You can't move people around in time. I mean you can't say things like Grover Alexander was a better pitcher than that wonderful case out in Deetroit now. What's his name—Feederich? Alex's got the figures, that's all I know. And so have I. You can't blow away the figures. My figures, the way I see it, put me in the Hall. Take those 190 RBI sin 1930. Lou Gehrig got 184 in '31, but that's the closest anyone's come. Just think about those 190. How often you have to hit in the clutch, how often that ball has to be hit cleanly somewhere. You need some luck, but it's never a fluke when you bat around those kinds of runs. I was a player of flesh and blood, too. I mean I made people love me or hate me. Or laugh. But I never influenced my age, if that's what being immortal is about. What's immortality, anyway? Look at history. Kings and generals seem to work by themselves, as if their battles were fought without armies. Guys who can tell you all about the Babe's 60 homers can't name most of the other regulars on his teams. Who were the guys who blocked for Red Grange? Who caught Johnny Vander Meer's two straight no-hitters? I feel like one of these questions now. Who's the guy who drove in 190 runs? Hell, I wasn't no supernumerary or whatever you call them. I wasn't no valet to the famous. I was famous. I left my personal stamp on the game.
They called me Caliban, who, if you don't know, is this savage and crooked-shaped slave out of Shakespeare. I didn't know what they meant at first, but then I caught on after a couple of years and I didn't like it much. I'd like to have a buck for every name I was called. When I think back to it, I'm glad I don't have to look at that shape anymore. I had an 18-inch neck, 16-inch biceps and sometimes as much as 230 pounds—and I stood only 5'6" high. My legs were ridiculous stubs that bowed like an ape's. I must have had the smallest feet—size 4½—next to Tom Thumb and small, very small, and delicate hands. I couldn't hold a regular bat; I had to have one with a reed-like handle that I would whip out at those high outside pitches. Many of my drives went to right and right-center. That takes strength. All my power was up in my shoulders, my upper torso. When I came up, no uniform could be stretched to fit me. I was a mess then, but later on, you would've called me a sawed-off Babe Ruth.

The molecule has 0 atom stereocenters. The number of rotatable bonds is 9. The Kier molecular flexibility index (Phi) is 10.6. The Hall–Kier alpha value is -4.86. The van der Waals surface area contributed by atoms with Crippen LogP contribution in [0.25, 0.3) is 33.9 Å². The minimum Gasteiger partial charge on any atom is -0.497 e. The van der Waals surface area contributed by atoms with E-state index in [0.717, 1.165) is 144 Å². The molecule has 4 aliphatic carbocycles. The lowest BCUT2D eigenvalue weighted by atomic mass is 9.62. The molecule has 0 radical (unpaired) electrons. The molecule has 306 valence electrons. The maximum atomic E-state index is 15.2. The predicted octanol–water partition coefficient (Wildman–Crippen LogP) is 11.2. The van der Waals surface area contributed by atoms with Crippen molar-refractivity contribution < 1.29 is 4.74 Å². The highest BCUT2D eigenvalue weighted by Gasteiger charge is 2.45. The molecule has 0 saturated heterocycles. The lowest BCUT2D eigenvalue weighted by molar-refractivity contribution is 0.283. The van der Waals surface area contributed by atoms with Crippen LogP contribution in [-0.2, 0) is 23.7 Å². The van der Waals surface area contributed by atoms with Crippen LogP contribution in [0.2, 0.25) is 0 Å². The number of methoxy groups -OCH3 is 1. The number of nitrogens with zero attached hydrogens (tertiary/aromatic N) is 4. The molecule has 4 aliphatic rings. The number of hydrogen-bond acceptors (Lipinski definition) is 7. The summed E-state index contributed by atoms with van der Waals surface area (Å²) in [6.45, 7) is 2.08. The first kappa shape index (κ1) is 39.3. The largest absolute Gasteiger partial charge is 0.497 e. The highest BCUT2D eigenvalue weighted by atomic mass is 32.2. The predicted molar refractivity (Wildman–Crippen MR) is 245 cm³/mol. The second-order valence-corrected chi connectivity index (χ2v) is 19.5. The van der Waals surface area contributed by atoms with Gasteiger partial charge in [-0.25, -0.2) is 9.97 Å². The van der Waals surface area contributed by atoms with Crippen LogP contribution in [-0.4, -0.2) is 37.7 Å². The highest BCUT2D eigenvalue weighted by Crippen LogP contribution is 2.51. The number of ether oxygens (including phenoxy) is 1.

Half the time, I looked like I'd been rolling in a coal bin. I didn't invent the belly slide, but I sure did use it more than others. I could run, even though sometimes my mind might be elsewhere. Old John McGraw saw me thrown out at second one time on a single, and he roared, "Wilson, did you ever hear of speed?" "Sure," I said. "That's what pays off in horse races, isn't it?" So there I'd be with ridges of dirt on me and an overlay of tobacco juice, running with my head down and my cap flying off, showing everybody my bowl haircut; I went to better barbers later. McGraw demanded I at least get a shave. The pride of the Giants, he said, was at stake. "I can't shave," I told Mac. "I got some kind of skin itch. The razor only makes it worse." "Holy God in heaven," McGraw yelled. "Don't tell me you're lousy, too!" McGraw grew impatient with me, particularly after I had a brawl with one of his outfielders, Jimmy O'Connell. Mac was told about it the next day. "O'Connell's down." the guy told him. "Wilson's just knocked him over the piano. O'Connell's up! Oof! Wilson just socked him back over the piano. Jimmy's getting up again!" The guy was telling the story so well that Mac became afraid that O'Connell might get hurt. "Jimmy," Mac howled, "for the love of Mike, shove the piano over on top of him!" Mac finally built a doghouse for me.
Don't get me wrong, I don't think I'm one of those immortals history is always serving up. They can deal around me. I had a good fan who raised 10 kids on a factory worker's pay, giving all of them schooling and character. That's immortal! It's just that I've been getting heated up of late. The Babe, you see, keeps needling me about not being in the Hall of Fame, and I got to admit I'm starting to feel desperate. All I want is to be remembered. Now, it looks like I got one more chance to make it. That's if the Baseball Writers Association has anything to say about it. They made a proposal to the Veterans Committee that it should start picking two players a year who failed to make the Hall in the 15 years they were eligible. These two players would be on the ballot with everyone else. They'd be well publicized as "second-chance" candidates. If they didn't make it this time, they'd never make it. Here's where it gets sticky. The second-chance candidates would be limited to those playing after World War II. The Association wants the book closed on the rest of us. So it goes.
You can see why I'm getting edgy. I don't know why it's come down to this. I think in the past some of the writers thought that I didn't play long enough. How long is long? I played 12 years in the majors, had six great years. How many big years did that Sandy Koufax have? I'll tell you. He had six, and he got in the Hall the first year he could. And his big records—all them strikeouts and all them no-hitters—most have been tied or broke by now. This ain't no slur on Koufax. Just making a point.